I was recently sent an article from a traditional catholic site entitled, The Insidious Tactics of Change. The article is about "the most insidious but subtle of assaults that have been perpetrated against Our Lord Jesus Christ's One True Faith by the scions of Vatican II have been against the actual Body, Blood, Soul and Divinity of Our Blessed Savior in the Sacrament of the Most Holy Eucharist" (try saying that sentence with one breath, I dare you). In other words, the Traditionalist Catholics accuse the Vatican II minions of changing and attacking the Sacrament of the Eucharist.
The article has a few interesting Luther tidbits. The author cites Grisar to prove that Luther slowly introduced changes in the sacrament, just like those pesky Vatican II folks. I guess there's nothing worse than using the insult: Vatican II simply followed in the steps of Luther.
A curious quote is also given from Cardinal Joseph Ratzinger:
"Luther's historical instinct is clearly proving itself right ... Both the Catholic and Protestant interpretation of Christianity have meaning each in its own way; they are true in their historical moment ... Truth becomes a function of time ... Fidelity to yesterday's truth consists precisely in abandoning it in assuming today's truth." "Joseph Ratzinger, Principles of Catholic Theology, in ibid., p. 436."
That text can be found here (and here), and unless the author is using a different edition, the sentences of this quote appear on very different pages. The first part is on page 141. The other parts are from page 16. In my meager mathematical calculations, that's 125 pages, not to mention the first part of the quote doesn't even follow the second in the text. I will though cover my bases and point out, the version I used was a limited preview, so if this quote is somehow on page 436 (which I doubt it is), save your bullets.
Well, I'm not one to defend the Pope, but this is a very poor method of citation, and even a pope shouldn't be so poorly cited. True indeed, the current pope has been more cordial to Luther, the author could've found numerous examples of that without the botched citation. I think Traditionalists do have a point that the attitude toward Luther now from the Vatican is not consistent with the attitude of previous generations of the Catholic Church. As an aside, I found this quote from Ratzinger's text quite entertaining:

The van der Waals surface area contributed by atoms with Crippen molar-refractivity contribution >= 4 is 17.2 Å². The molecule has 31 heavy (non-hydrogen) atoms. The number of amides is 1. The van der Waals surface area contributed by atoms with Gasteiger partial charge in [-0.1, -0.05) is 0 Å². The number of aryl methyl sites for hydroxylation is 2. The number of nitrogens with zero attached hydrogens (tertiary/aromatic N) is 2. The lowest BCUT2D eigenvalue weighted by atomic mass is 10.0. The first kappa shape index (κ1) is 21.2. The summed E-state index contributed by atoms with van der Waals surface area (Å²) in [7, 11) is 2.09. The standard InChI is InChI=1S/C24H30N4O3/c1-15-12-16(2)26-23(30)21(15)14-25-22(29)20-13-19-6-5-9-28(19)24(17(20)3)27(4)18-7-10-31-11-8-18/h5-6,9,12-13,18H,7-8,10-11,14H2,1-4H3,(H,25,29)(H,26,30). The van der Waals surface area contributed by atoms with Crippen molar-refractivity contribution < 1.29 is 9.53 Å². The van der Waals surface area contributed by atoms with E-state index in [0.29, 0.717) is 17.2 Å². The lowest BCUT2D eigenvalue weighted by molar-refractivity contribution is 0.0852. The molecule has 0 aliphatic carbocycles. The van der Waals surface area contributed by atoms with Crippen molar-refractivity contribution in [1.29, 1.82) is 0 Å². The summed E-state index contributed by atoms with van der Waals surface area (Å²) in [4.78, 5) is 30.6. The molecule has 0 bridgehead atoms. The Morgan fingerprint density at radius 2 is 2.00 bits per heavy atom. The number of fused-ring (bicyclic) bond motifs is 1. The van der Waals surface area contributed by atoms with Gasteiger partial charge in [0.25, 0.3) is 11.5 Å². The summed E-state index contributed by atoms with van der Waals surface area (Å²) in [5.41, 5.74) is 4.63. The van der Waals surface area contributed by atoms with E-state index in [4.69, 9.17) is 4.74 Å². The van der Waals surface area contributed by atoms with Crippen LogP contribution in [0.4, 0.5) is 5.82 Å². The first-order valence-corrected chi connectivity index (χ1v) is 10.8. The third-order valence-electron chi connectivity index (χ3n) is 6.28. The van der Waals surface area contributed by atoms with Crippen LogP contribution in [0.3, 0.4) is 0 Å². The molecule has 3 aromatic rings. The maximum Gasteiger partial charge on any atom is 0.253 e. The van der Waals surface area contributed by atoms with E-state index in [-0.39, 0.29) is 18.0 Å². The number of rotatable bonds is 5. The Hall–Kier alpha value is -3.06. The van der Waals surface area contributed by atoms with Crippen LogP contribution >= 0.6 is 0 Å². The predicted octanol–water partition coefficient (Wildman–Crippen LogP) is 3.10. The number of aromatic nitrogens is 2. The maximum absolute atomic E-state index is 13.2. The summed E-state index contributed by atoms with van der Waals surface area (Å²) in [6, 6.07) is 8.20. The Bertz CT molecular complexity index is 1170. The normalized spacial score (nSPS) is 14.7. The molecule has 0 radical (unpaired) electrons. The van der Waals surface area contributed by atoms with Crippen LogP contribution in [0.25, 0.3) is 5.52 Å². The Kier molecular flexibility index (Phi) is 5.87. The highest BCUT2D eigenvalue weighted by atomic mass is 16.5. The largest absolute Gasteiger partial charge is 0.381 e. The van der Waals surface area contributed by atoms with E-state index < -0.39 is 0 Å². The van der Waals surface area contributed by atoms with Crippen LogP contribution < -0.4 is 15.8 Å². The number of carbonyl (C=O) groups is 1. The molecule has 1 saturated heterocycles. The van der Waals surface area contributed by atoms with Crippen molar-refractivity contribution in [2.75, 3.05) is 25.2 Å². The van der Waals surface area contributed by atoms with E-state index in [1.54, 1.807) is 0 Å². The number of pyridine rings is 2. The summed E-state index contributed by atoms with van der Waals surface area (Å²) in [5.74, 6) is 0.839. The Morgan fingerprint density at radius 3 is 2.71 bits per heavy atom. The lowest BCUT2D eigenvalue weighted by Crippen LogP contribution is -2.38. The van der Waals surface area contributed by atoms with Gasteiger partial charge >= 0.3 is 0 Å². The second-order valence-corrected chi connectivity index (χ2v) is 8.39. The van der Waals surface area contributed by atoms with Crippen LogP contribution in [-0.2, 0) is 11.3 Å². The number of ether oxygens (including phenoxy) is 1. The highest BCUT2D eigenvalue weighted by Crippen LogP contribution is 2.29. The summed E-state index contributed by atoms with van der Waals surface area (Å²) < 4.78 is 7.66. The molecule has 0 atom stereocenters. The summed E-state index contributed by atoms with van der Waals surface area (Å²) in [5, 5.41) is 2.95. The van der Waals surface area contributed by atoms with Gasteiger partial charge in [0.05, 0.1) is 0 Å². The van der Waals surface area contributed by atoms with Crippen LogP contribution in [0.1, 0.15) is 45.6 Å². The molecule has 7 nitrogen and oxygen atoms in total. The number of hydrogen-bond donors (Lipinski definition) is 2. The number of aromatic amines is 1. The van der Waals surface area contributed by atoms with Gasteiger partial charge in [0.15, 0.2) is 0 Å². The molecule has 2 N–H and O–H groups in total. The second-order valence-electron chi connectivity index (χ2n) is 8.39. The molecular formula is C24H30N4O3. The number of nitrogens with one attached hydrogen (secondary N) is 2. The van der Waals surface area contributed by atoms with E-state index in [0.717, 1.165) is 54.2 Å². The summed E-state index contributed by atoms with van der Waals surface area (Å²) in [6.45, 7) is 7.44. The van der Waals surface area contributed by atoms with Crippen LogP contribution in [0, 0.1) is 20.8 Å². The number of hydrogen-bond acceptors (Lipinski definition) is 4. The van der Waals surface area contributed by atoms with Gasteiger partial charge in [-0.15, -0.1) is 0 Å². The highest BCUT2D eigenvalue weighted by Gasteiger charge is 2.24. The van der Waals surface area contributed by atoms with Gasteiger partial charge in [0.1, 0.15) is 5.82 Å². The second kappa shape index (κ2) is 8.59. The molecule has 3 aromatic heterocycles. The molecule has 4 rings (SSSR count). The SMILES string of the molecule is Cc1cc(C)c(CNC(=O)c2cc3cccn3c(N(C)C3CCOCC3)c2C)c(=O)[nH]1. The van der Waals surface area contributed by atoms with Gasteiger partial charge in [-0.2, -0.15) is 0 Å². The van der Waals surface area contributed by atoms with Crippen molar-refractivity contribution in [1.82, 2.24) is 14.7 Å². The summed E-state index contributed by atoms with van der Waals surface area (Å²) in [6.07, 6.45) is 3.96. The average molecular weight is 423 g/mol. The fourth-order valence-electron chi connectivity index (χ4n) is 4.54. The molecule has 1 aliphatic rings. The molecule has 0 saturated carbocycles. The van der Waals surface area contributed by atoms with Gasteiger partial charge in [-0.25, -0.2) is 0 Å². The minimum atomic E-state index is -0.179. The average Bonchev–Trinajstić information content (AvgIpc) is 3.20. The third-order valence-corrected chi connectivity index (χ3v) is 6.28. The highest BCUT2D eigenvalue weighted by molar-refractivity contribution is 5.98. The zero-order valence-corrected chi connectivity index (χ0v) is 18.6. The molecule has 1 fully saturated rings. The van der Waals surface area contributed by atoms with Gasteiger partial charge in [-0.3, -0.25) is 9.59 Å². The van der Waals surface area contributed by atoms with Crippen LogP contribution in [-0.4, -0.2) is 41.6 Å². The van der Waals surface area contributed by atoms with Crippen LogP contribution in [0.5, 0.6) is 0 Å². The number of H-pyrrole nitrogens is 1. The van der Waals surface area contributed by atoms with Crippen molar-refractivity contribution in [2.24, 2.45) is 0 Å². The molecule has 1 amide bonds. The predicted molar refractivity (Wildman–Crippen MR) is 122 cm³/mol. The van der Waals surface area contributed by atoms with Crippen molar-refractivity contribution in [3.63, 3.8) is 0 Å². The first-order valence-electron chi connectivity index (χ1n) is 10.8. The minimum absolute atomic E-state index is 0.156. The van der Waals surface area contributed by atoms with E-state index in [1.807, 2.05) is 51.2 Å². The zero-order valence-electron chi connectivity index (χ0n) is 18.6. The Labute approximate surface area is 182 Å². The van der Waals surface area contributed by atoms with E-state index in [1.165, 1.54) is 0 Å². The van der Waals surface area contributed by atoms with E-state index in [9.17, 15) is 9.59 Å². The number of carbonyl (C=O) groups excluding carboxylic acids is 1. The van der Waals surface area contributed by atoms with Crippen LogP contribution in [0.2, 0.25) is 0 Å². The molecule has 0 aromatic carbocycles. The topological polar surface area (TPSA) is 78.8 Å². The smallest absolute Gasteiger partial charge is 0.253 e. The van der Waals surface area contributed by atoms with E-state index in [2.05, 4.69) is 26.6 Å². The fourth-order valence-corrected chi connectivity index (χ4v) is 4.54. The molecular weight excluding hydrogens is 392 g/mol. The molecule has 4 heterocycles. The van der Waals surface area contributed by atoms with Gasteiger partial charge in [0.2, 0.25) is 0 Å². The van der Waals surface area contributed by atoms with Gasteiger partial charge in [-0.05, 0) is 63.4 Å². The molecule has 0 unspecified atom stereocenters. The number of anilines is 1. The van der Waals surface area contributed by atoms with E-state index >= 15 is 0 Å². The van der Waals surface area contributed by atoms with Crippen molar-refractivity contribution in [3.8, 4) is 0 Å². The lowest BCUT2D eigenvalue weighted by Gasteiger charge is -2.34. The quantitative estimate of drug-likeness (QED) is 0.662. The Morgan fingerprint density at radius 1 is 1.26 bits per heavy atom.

"...[P]aradoxically, the Fathers have lost ground on both sides of the argument because, in the controversy about the fundamental basis for understanding Scripture, there is nothing more to be proved or disproved by reference to them" [pp. 141-142].
That's a keeper if ever there was one.
The real gem though is the following statement from the Traditionalist article in which the author quotes from "Audin's Life of Luther" to prove that " Luther tells us that it was Satan who convinced him that the Mass was not a true sacrifice, and that in worshipping bread, he was guilty of idolatry" and "Luther acknowledged at the close of this conference that he was unable to answer the arguments of Satan, and he immediately ceased saying Mass."
Audin can be found here. The section being quoted begins on page 354. This is a good opportunity to note all that is Google Books is not gold. In the introduction, Audin was said to have "zeal for the Catholic cause." Perhaps this zeal clouded his judgment about the narrative between Luther and the Devil, because he appears to think it is a narration of an actual event. The actual text from Luther is found in LW 38: The Private Mass And The Consecration Of Priests. This writing went through multiple revisions. The introduction points out,
The idea of a disputation with the devil occurred to Luther while he was working on this third draft. This verbal exchange with the devil does not reflect his personal experience but is employed as an effective literary device in the first part of the book. The fact that Luther’s plan for the book changed as he developed these three outlines in succession is reflected in the rather abrupt way in which he concluded his writing as well as the remark that the book had become longer than he had originally intended it to be.
It's too bad this article was so poorly documented. The article in question appears to be recently posted, so perhaps they'll see this blog entry and take it back into the workshop. I do have some sympathies for the Traditionalist cause against romanism. One may find these interviews with Gerry Matatics interesting. Gerry of course will make a good point, and then go on to say something wacky. If these guys ever get their act together, perhaps they can actually help demonstrate the Borg-like nature of Roman Catholicism.